Carv's Thinky Blog I'm an author with a focus on satirical science fiction.


How Do You Feel About Learning?

Humans have learned so much since the dawn of the Age of Enlightenment two and a half centuries ago. We learned our universe was inconceivably larger and older than we had imagined. We learned life on earth began, not in a Mesopotamian garden with magic fruit trees and a talking snake, but in the ocean, only gradually crawling on land, diversifying and achieving self-awareness. We learned human beings are motivated, not by the breath of God or so-called free will, but by sexuality, kin selection and other instinctive processes we don't fully understand. We learned how to interact with people on the other side of the planet or even in orbit around it at the speed of light. Now we're interacting with machines that seem awfully like people, so maybe we'll also soon learn that personhood — what some people call the soul — is a function solely of a sufficiently complex neural network. My mom has experienced the advent of both black-and-white and color television, humanity's first steps on the moon, and the Oval Office in three-dimensional virtual reality. Learning is fun, but it can also be challenging. And generally speaking, adults know they can do hard things, but also they don't wanna.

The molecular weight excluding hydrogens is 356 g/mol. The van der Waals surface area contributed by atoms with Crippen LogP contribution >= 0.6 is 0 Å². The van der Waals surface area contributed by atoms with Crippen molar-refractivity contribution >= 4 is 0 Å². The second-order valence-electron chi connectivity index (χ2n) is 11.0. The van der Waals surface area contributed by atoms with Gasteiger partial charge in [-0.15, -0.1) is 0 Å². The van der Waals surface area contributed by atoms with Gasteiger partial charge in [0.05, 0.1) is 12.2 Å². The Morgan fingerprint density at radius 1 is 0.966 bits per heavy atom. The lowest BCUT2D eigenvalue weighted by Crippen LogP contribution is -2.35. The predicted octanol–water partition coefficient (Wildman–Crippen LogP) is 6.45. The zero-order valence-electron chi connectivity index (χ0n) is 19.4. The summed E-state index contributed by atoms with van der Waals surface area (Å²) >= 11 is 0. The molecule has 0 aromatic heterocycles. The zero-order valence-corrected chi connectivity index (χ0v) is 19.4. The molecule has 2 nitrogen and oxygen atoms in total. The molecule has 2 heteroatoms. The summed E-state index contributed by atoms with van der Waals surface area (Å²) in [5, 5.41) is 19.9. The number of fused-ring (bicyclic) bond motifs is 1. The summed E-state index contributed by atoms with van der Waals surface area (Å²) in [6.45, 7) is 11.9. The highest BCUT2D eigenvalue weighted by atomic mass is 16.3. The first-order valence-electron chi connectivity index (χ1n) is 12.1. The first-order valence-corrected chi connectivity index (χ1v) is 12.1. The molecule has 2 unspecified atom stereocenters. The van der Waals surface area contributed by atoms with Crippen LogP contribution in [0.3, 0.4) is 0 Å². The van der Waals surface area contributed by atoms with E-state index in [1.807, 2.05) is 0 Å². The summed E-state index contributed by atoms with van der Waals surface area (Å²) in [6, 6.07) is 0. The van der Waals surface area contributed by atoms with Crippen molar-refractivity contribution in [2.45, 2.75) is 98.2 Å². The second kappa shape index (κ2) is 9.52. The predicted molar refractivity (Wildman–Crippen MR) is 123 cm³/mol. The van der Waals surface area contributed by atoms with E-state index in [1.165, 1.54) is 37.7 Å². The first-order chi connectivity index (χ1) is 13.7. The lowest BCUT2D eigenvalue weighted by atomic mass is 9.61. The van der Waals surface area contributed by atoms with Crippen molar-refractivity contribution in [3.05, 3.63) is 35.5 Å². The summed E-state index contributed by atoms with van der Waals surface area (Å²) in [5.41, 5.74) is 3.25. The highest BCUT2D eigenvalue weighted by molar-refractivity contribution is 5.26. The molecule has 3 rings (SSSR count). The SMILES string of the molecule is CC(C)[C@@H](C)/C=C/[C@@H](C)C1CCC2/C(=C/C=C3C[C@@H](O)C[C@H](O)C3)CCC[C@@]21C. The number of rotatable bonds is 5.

I read a true story this morning: When my late father-in-law got his first smartphone, he said it "wasn't working for him" because it "couldn't make calls." Of course, the opposite was true: He wasn't working for it, and he couldn't make calls on it. Learning is hard and he was still being asked to do a lot of it. I'm old enough now that I can kinda relate.

As we always are, we humans are in a tug of war between the exciting adventure of acquiring new knowledge and the difficulty of adjusting to it. I know lots of people who tell themselves it's not they who are deficient now, it's the phone ... or the culture ... or the country ... and those folks will fight tooth and nail to regress the world back to something they thought they understood. We see it in everything from school board meetings to national elections to some people's visible anger when they're asked to get along with trans people or press 1 for English or accept that first-trimester embryos look nothing like babies.

But if I have anything resembling faith these days, it is this: Time is a one-way arrow. One cannot truly unsee what one has seen, nor unlearn what one has learned. (Sorry, Yoda.) There is no possible way of going back. So to me, it just makes more sense to keep learning and trying to know more about the world and my fellow terrestrials than I did the day before.

To quote Starship Troopers: Would you like to know more?

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